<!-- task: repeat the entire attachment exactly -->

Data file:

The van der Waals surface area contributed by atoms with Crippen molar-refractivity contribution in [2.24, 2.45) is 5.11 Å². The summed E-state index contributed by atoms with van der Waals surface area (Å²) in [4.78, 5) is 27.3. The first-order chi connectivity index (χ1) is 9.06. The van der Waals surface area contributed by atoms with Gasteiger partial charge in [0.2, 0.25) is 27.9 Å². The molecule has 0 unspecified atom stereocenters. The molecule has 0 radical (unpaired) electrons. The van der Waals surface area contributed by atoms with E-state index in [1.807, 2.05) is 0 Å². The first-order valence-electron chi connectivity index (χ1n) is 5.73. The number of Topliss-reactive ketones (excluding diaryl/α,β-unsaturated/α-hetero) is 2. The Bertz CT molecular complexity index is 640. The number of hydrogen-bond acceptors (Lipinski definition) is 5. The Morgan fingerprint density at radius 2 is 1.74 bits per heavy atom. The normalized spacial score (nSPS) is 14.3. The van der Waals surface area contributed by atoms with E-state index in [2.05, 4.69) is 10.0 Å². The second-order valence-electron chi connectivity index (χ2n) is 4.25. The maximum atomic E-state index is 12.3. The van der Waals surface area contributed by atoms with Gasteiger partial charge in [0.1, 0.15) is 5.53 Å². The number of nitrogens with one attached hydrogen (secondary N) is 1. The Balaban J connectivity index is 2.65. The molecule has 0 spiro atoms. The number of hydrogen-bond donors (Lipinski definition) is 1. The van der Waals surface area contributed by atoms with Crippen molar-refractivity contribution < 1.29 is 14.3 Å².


The van der Waals surface area contributed by atoms with Crippen molar-refractivity contribution in [2.24, 2.45) is 5.11 Å². The summed E-state index contributed by atoms with van der Waals surface area (Å²) in [4.78, 5) is 27.3. The first-order chi connectivity index (χ1) is 9.06. The van der Waals surface area contributed by atoms with Gasteiger partial charge in [0.2, 0.25) is 27.9 Å². The molecule has 0 unspecified atom stereocenters. The molecule has 0 radical (unpaired) electrons. The van der Waals surface area contributed by atoms with E-state index in [1.807, 2.05) is 0 Å². The first-order valence-electron chi connectivity index (χ1n) is 5.73. The number of Topliss-reactive ketones (excluding diaryl/α,β-unsaturated/α-hetero) is 2. The Bertz CT molecular complexity index is 640. The number of hydrogen-bond acceptors (Lipinski definition) is 5. The Morgan fingerprint density at radius 2 is 1.74 bits per heavy atom. The normalized spacial score (nSPS) is 14.3. The van der Waals surface area contributed by atoms with E-state index in [2.05, 4.69) is 10.0 Å². The second-order valence-electron chi connectivity index (χ2n) is 4.25. The maximum atomic E-state index is 12.3. The van der Waals surface area contributed by atoms with Gasteiger partial charge in [0.1, 0.15) is 5.53 Å². The number of nitrogens with one attached hydrogen (secondary N) is 1. The Balaban J connectivity index is 2.65. The molecule has 0 spiro atoms. The number of hydrogen-bond donors (Lipinski definition) is 1. The van der Waals surface area contributed by atoms with Crippen molar-refractivity contribution < 1.29 is 14.3 Å².